The prosperous army environment in both CPR/CPATG and CPO during 2019 laid the foundations for the golden age of 2020. It is safe to say that, despite COVID, there wouldn’t be nearly as many vets and armies returning if there wasn’t a preestablished significantly large and organized army community to build upon.
Words from Eden
2020 was a phenomenon. It was a year when we saw the community change extensively and the world around us. From the COVID boom to the collapse of CPO/CPOAL and the rise and fall of CPAH. It was undoubtedly a highly packed year that will always be remembered forever. 2020 wasn’t just a historical year for CPA or CPPSes but for CP in general, although maybe not for the right reasons.
The standout moments and events of the year obviously would be the immense success of Club Penguin Armies during the ‘golden age’ of CPPS armies. Thanks to COVID, CPPSes, such as CP Rewritten and especially CP Online, were ripe for recruitment with colossal player counts. We saw a plethora of armies breaking size records that even original armies would have dreamt of obtaining. However, there will always be those who discredit this due to armies’ methods to garner these sizes. Perhaps this will be a future debate.
The next defining moment would have to of been the shutdown of CPO. Suddenly, the most successful CPPS for two years that couldn’t be toppled was. The scandal of Riley, a former member of the CPA community, rocked the entire franchise. CPPSes may have gone viral in the winter of 2020 for the COVID nostalgia boom, but they also went viral over this CPO scandal.
Multiple mainstream media outlets picked up on it, including but not limited to the Wall Street Journal, IGN and the BBC. While successful influencers such as Kavos and SomeOrdinaryGamers covered the scandal before it went mainstream which became his 2nd most-viewed video on Youtube. Between them, coverage of the scandal gained 5.7+ million views worldwide of what was happening in our little corner of the internet. Pretty wild!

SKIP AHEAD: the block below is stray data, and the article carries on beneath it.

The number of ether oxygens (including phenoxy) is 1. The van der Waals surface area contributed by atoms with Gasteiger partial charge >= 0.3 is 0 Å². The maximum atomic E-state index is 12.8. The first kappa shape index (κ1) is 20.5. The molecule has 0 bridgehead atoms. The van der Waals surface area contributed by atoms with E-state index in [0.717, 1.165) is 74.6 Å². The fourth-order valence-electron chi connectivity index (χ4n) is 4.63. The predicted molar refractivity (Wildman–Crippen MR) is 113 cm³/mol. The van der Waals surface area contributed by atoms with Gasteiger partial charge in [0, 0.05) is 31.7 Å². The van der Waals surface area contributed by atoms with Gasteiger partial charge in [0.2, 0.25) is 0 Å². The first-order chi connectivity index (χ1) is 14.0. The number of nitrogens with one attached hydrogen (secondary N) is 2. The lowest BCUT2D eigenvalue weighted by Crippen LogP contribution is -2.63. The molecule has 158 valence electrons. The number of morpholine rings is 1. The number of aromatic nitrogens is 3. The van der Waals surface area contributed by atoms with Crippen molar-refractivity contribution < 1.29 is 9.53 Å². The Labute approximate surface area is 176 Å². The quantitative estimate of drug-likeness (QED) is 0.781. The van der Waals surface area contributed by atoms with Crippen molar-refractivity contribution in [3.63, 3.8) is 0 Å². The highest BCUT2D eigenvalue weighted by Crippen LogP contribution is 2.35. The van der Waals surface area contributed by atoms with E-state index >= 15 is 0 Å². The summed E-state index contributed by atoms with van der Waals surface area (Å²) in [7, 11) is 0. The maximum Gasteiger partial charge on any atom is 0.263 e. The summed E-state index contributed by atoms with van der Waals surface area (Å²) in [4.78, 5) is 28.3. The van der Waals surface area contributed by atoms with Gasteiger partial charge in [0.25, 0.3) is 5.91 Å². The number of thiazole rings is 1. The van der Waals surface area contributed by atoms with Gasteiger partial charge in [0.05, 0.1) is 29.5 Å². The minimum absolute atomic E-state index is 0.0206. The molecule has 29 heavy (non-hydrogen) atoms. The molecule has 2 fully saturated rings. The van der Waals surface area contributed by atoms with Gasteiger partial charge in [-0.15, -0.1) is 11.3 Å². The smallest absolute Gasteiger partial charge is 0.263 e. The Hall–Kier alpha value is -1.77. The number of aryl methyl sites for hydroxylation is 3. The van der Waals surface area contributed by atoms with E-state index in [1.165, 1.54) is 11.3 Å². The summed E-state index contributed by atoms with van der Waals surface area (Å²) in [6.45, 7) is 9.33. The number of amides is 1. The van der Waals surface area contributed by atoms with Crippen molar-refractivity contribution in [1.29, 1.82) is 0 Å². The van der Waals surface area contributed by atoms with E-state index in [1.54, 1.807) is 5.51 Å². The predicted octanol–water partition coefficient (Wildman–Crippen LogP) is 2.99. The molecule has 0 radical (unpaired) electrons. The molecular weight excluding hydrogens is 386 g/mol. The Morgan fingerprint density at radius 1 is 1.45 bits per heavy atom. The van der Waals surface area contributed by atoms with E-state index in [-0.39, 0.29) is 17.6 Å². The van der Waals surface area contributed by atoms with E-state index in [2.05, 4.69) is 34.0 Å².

The events of CPO’s demise brought down CPOAL, the primary army league for most armies, in 2020. This event finally reduced a long-standing problem to the multiple unification talks between the CPR and CPO army communities, and the ‘unification’ of the community came into fruition with Club Penguin Army Hub after a forced merger between CPAM and the CPOAL successor, CPAL. CPAH would become the leading organisation in the community throughout the rest of the year, holding several successful tournaments, having fast-paced media coverage with quality maintained and innovating the community through new concepts and ideas.
CPAH, after all, was the baby of the best 2020 media outlet (CPAM) and the best 2020 league (CPAL). A merger that majorly contributed to CPAH becoming a powerhouse, thanks to all who made sacrifices in favour of a better community in the CPAM & CPAL administration.